# Thread: float/int issue if converting C to F

1. ## float/int issue if converting C to F

Hello,

I created a program to convert Celsius to Fahrenheit.

Code:
```#include <iostream>
using namespace std;
float Fahrenheit, Celsius;
int main()
{
float Fahrenheit;
float Celsius;

cout<<"Enter the temperature in Fahrenheit: ";
cin>>Fahrenheit;

Celsius=(Fahrenheit-32)*5/9;

cout<<"The temperature in Celsius is: "<<Celsius;
cout << (int)Celsius << endl;
system ("pause");

return 0;
}```
But it needs to round up or down. Meaning 55 F need to be 13 Celsius and not 12.7... I read now that I need to change it to int..which I did right here

Code:
```cout<<"The temperature in Celsius is: "<<Celsius;
cout << (int)Celsius << endl;
system ("pause");```
Also I need to do it by adding 0.5 to the calculation expression. Well that's it

Code:
`Celsius=(Fahrenheit-32)*5/9;`
but of course it wont work, if I do add + 0.5 to it. Can someone help me with this?

2. Casting always rounds down.

Code:
`cout << (int) (Celsius + 0.5) << endl;`

3. You could find the the value of the first decimal place by multiplying by ten, and finding the remainder when you divide by ten:

Code:
`int d = (Celsius * 10) % 10;`
If that number is greater than 5, cast it to an int and add one. If not, just cast it to an int.

4. Originally Posted by cyberfish
Casting always rounds down.

Code:
`cout << (int) (Celsius + 0.5) << endl;`

Dosen't work... 55F is still 12.7 C if I do this.

5. Isn't this C++?

Dosen't work... 55F is still 12.7 C if I do this.
I do not beleive that you can output integer as 12.7

6. Originally Posted by vart
Isn't this C++?
Certainly looks like it, so this thread has been moved to the C++ programming forum.

7. The reason it is not working is simple....
casting does not "round" either way.
casting a decimal to an int simply truncates everything after the '.' leaving only the int value in the final int variable

you would have to add 0.5 post F-C conversion and pre cast to int...
Code:
```Celsius=((Fahrenheit-32)*5/9)+0.5;
cout << (int)Celsius << endl;```
...wow, edited for multiple typos lol

8. Why do you declare your variable globe and then local???

Code:
```float Fahrenheit, Celsius;

int main()
{

float Fahrenheit;
float Celsius;```

jw....

9. Hey!

Thanks for the input. It helped a lot! Basically the floating-point datay type is used for those things?

Like this following code

Code:
```#include <iostream>
using namespace std;

// Function Prototypes

void pause(void);

// Variables

float      pennies;
float      nickels;
float      dimes;
float      quarters;
double       total_value;

//******************************************************
// main
//******************************************************

int main(void)
{
// Input
cout << "\nHow many pennies do you have? --->: ";
cin >> pennies;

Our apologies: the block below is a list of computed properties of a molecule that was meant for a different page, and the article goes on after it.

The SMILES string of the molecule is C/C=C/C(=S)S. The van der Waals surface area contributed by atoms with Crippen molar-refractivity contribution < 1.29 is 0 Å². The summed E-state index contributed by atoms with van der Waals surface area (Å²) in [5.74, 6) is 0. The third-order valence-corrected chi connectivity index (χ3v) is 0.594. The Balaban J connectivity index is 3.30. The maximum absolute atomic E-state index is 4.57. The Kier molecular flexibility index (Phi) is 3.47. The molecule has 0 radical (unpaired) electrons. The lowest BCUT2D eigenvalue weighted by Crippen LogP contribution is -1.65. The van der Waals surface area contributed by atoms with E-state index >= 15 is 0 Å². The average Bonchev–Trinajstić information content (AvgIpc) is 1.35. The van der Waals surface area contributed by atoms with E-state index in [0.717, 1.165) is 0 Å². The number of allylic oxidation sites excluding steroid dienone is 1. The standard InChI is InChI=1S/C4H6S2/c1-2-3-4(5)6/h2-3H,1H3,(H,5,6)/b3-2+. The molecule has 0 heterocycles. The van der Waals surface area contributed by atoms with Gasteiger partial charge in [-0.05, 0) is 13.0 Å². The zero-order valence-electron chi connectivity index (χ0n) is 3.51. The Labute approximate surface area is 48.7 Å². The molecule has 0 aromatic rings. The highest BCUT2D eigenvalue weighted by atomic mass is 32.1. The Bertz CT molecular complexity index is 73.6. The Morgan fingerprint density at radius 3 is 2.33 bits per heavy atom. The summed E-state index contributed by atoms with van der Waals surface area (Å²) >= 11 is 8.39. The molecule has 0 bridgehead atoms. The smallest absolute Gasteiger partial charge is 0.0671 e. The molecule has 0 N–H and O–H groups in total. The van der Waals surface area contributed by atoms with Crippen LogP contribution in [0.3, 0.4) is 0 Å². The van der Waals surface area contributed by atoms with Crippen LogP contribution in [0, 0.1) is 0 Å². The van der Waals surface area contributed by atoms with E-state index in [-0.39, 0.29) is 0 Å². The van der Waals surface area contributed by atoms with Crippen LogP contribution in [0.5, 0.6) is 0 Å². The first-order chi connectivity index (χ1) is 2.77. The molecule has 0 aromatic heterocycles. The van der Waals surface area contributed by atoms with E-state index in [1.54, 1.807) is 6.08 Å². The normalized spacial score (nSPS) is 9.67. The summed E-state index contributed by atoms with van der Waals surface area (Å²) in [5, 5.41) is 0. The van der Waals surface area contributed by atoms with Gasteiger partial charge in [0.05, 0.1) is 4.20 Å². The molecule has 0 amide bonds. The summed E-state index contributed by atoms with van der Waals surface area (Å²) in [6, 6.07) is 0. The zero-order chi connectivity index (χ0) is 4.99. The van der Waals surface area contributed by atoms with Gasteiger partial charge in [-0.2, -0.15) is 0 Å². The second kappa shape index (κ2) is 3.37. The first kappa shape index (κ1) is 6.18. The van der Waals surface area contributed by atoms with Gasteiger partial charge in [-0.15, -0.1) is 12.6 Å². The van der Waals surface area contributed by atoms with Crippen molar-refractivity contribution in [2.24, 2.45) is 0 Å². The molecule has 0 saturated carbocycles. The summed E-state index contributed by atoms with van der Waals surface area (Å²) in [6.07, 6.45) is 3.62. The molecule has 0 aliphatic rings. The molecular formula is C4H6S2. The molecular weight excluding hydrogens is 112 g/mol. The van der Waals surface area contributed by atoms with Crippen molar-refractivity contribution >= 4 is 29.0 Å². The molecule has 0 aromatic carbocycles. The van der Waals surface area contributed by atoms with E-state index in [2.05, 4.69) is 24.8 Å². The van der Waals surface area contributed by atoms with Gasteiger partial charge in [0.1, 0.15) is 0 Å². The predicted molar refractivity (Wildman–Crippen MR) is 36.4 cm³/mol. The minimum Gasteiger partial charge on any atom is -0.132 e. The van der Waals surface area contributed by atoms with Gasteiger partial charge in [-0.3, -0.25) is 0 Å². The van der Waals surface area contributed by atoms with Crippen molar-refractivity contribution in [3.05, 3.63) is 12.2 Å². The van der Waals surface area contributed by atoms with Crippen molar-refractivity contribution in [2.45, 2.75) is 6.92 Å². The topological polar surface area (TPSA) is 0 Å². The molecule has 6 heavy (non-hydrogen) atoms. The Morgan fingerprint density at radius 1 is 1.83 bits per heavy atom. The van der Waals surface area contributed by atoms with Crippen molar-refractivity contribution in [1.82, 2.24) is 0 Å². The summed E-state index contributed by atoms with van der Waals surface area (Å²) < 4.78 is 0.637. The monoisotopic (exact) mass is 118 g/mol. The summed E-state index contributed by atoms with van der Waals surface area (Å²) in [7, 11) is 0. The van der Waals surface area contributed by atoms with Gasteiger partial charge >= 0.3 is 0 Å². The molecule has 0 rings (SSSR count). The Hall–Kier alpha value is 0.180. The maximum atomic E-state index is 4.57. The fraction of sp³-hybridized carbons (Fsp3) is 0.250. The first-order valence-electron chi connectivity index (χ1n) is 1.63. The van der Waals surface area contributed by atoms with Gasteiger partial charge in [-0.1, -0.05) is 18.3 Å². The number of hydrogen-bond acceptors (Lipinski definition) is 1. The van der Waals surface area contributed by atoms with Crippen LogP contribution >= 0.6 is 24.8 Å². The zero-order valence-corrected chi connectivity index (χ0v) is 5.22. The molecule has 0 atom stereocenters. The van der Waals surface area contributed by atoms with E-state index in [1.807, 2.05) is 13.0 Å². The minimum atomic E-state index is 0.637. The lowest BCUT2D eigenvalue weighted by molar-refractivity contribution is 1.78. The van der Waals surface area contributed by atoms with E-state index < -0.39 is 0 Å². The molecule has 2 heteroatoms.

cout << "\nHow many nickles do you have? -->: ";
cin >> nickels;
cout << "\nHow many dimes do you have -->: ";
cin >> dimes;
cout << "\nHow many quarters do you have -->: ";
cin >> quarters;

// Process
total_value = (pennies * 0.01) + (nickels * 0.05) + (dimes * 0.1) + (quarters * 0.25) ;

// Output
cout << "\nThe total value of your coins is: ";
cout << total_value;

pause();
return 0;
}

//******************************************************
// pause
//******************************************************

void pause(void)
{
cout << "\n\n";
system("PAUSE");
cout << "\n\n";
return;
}```
Each coins value is a floating-point data type, a fraction of a dollar. So I use the floating-point like this, right? But int would have done it too in this case. So why use floating-point? Cause of the larger values I might get?

10. A good way to do this is:

Code:
```#include <iostream>
#include<cmath>
using namespace std;
float Fahrenheit, Celsius;
int main()
{
float Fahrenheit;
float Celsius;

cout<<"Enter the temperature in Fahrenheit: ";
cin>>Fahrenheit;

Celsius=(Fahrenheit-32)*5/9;

float decimal = Celsius - floorf(Celsius);
if(decimal < 0.5)
{
Celsius = floorf(Celsius);
}
else
{
Celsius = ceilf(Celsius);
}

cout << "The temperature in Celsius is: " << Celsius << endl;
system ("pause");

return 0;
}```
the new code is in bold

and for the last question, an int would have done it since you are using floating points with coin values...

11. When writing code that deals with fractional values, get in the habit of appending ".0" to all integer values to force the compiler to generate floating point code.

Instead of x*5/9, write x*5.0/9.0, and the math will automatically happen in the floating point domain.

As far as rounding, the trick:

Code:
`int rounded = (int)(val + 0.5);`
Only works if val is positive. If val is negative this will round the wrong way. The correct strategy is:

Code:
`int rounded = (int)(val + (val >= 0) ? 0.5 : -0.5)`

12. Code:
`int rounded = (int)(val + (val >= 0) ? 0.5 : -0.5)`
Code:
`int rounded = (int)(val + ((val >= 0) ? 0.5 : -0.5));`
Soma

13. Forgive me but the only difference I see is the parens. Addition is commutative, though.

14. Forgive me but the only difference I see is the parens.
Well, that's pretty much the only difference. ^_^

Addition is commutative, though.
This is an issue of precedence; not an issue of associativity or mathematics.

Soma

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